Toronto Mayor

  • Toronto voters have re-elected John Tory as Mayor for a second term.
  • In an election that saw 35 candidates on the mayoral ballot, Tory was the overwhelming choice of Toronto voters. Unofficial results show Tory earned about 64 per cent of the vote, well ahead of runner-up Jennifer Keesmaat, who earned about 24 per cent. The rest of the pack fell far behind, with only single-digit support.
  • Tory’s re-election was driven by substantial victories in midtown Toronto, Scarborough, Etobicoke and North York – including many parts of the city where he had polled behind challenger Doug Ford four years ago. Tory was also able to win in Toronto’s core, whereas Keesmaat was largely unable to widen her appeal beyond her left-of-centre base.
  • Tory secured a winning margin of more than 300,000 votes, a clear message from a strong majority of Toronto’s voters that they supported the job Tory did in his first term, and that his campaign’s emphasis on delivering steady leadership resonated with them.
  • Despite coming in a distant second place, Keesmaat performed credibly in her first-ever election campaign, and offered ideas and proposals that excited many of the city’s progressives. The election introduced the former city planner to many more Toronto voters, earned her a slew of new political allies, and sets her up to be a future contender on Canada’s political scene.
  • With a clear mandate from voters, Tory will continue his work on transit, housing and tackling crime in his second term.

 

Toronto City Council

 

  • The unprecedented move by the Province to consolidate Toronto City Council from 47 to 25 wards after the election campaign had already started pitting many incumbents against each other, with several neck-in-neck contests and photo-finish endings across the city.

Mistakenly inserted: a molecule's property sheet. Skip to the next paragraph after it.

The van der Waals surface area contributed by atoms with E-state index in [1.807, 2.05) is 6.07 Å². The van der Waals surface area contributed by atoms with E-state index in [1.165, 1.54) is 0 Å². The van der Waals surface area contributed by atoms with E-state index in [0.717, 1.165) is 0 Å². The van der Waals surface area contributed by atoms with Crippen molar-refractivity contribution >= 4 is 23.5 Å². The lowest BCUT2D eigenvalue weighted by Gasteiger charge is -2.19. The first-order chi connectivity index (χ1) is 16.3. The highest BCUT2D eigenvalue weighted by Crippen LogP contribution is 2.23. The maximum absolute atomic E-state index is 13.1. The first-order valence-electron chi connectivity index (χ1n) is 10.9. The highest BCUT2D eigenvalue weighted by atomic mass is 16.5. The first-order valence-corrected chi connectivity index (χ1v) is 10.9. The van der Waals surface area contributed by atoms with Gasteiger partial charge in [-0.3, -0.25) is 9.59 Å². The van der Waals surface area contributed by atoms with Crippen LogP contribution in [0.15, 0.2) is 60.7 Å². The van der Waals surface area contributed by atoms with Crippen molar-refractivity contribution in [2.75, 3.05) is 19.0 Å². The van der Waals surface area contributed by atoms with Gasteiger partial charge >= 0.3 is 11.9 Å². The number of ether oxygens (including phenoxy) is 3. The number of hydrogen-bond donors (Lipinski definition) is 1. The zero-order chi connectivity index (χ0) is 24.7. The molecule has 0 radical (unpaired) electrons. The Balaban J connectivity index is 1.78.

• City-wide, 12 incumbent councillors went down in defeat, typically at the hands of another incumbent. Here are the full results:
    • Ward 1 (Etobicoke North) – Michael Ford defeated fellow incumbent Vincent Crisanti 42% to 34%, a tough battle given that Crisanti is a long-standing ally of the Ford family. Premier Doug Ford was on hand to congratulate his nephew on a hard won re-election.
    • Ward 2 (Etobicoke Centre) – Stephen Holyday squeaked out a win over John Campbell, winning 39% of the vote over Campbell’s 36%. Campbell was particularly impacted by the strong showing of challenger Angelo Carnevale (a previous challenger for Campbell’s old council seat), who enjoyed Doug Ford’s endorsement and secured 15% of the vote.
    • Ward 3 (Etobicoke-Lakeshore) – Mark Grimes defeated new challenger Amber Morley winning 41% of the vote over her 27%.
    • Ward 4 (Parkdale-High Park) – Gord Perks handily beat out all comers for his seat, winning 45% of the vote.
    • Ward 5 (York South-Weston) – Frances Nunziata overpowered fellow incumbent Frank Di Giorgio, winning 31% of the vote to his 22%.
    • Ward 6 (York Centre) – James Pasternak defeated Maria Augimeri, with 46% of the vote over her 38% – a bit of an unexpected result in this incumbent vs. incumbent match-up.
    • Ward 7 (Humber River-Black Creek) – Anthony Peruzza defeated the constantly controversial Giorgio Mammolitti, 37% to 25%.
    • Ward 8 (Eglinton-Lawrence) – Taking the reins from his son Josh Colle, former MPP Mike Colle scored a solid defeat over Ward 8 incumbent Christin Carmichael Greb, with 41% of the vote to Greb’s 22%.
    • Ward 9 (Davenport) – Ana Bailao cruised to victory with 84% of the vote in her ward.
    • Ward 10 (Spadina-Fort York) – Joe Cressy easily won re-election with 55% of the vote.
    • Ward 11 (University-Rosedale) – Mike Layton put in a strong showing, winning with 70% of the vote.
    • Ward 12 (St. Paul’s) – Josh Matlow upset fellow incumbent Joe Mihevc (who was endorsed by both Tory and Keesmaat), winning 52% of the vote.
    • Ward 13 (Toronto Centre) – Kristyn Wong-Tam trounced George Smitherman, with 50% of the vote to his 15%. Incumbent Lucy Troisi finished third with 12%.
    • Ward 14 (Toronto-Danforth) – Paula Fletcher defeated Mary Fragedakis, winning 44% of the vote to Fragedakis’ 26%.
    • Ward 15 (Don Valley West) – In a closely-fought campaign, Jaye Robinson defeated fellow incumbent and Executive Committee member Jon Burnside, winning 52% of the vote to his 43%.
    • Ward 16 (Don Valley East) – Denzil Minnan-Wong retained his seat with 46% over challenger David Caplan with 30%.